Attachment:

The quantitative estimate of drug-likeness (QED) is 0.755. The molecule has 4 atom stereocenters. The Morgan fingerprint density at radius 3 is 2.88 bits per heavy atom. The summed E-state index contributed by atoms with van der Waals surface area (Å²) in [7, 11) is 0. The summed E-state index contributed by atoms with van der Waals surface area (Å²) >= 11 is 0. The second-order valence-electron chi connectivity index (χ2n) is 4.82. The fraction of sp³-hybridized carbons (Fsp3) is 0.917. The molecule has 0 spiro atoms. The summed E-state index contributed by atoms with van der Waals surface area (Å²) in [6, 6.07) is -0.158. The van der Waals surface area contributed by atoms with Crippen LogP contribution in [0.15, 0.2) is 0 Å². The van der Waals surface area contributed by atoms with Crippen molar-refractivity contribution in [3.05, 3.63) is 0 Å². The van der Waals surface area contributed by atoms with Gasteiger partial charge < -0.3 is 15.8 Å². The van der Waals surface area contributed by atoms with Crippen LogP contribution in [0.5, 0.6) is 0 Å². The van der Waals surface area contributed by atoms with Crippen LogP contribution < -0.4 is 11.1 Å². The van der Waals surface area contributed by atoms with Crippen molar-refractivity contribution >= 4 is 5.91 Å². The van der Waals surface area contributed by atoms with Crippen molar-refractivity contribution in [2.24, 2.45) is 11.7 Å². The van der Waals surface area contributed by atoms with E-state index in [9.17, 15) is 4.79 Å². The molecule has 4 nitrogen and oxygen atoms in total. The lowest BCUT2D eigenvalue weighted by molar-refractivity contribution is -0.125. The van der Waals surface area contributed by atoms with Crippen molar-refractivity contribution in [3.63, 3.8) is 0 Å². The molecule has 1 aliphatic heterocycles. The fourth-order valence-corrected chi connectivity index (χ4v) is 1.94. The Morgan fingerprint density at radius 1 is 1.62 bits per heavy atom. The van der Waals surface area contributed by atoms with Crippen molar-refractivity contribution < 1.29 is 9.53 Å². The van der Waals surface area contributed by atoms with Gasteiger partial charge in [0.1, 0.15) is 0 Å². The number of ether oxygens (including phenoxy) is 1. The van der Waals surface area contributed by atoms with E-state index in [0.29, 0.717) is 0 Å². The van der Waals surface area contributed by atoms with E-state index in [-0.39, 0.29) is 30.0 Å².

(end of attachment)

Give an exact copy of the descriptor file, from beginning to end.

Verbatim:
The quantitative estimate of drug-likeness (QED) is 0.755. The molecule has 4 atom stereocenters. The Morgan fingerprint density at radius 3 is 2.88 bits per heavy atom. The summed E-state index contributed by atoms with van der Waals surface area (Å²) in [7, 11) is 0. The summed E-state index contributed by atoms with van der Waals surface area (Å²) >= 11 is 0. The second-order valence-electron chi connectivity index (χ2n) is 4.82. The fraction of sp³-hybridized carbons (Fsp3) is 0.917. The molecule has 0 spiro atoms. The summed E-state index contributed by atoms with van der Waals surface area (Å²) in [6, 6.07) is -0.158. The van der Waals surface area contributed by atoms with Crippen LogP contribution in [0.15, 0.2) is 0 Å². The van der Waals surface area contributed by atoms with Crippen molar-refractivity contribution in [3.05, 3.63) is 0 Å². The van der Waals surface area contributed by atoms with Gasteiger partial charge < -0.3 is 15.8 Å². The van der Waals surface area contributed by atoms with Crippen LogP contribution in [0.5, 0.6) is 0 Å². The van der Waals surface area contributed by atoms with Crippen LogP contribution < -0.4 is 11.1 Å². The van der Waals surface area contributed by atoms with Crippen molar-refractivity contribution >= 4 is 5.91 Å². The van der Waals surface area contributed by atoms with Crippen molar-refractivity contribution in [2.24, 2.45) is 11.7 Å². The van der Waals surface area contributed by atoms with E-state index in [9.17, 15) is 4.79 Å². The molecule has 4 nitrogen and oxygen atoms in total. The lowest BCUT2D eigenvalue weighted by molar-refractivity contribution is -0.125. The van der Waals surface area contributed by atoms with Crippen molar-refractivity contribution in [3.63, 3.8) is 0 Å². The molecule has 1 aliphatic heterocycles. The fourth-order valence-corrected chi connectivity index (χ4v) is 1.94. The Morgan fingerprint density at radius 1 is 1.62 bits per heavy atom. The van der Waals surface area contributed by atoms with Crippen molar-refractivity contribution < 1.29 is 9.53 Å². The van der Waals surface area contributed by atoms with Gasteiger partial charge in [0.1, 0.15) is 0 Å². The number of ether oxygens (including phenoxy) is 1. The van der Waals surface area contributed by atoms with E-state index in [0.29, 0.717) is 0 Å². The van der Waals surface area contributed by atoms with E-state index in [-0.39, 0.29) is 30.0 Å².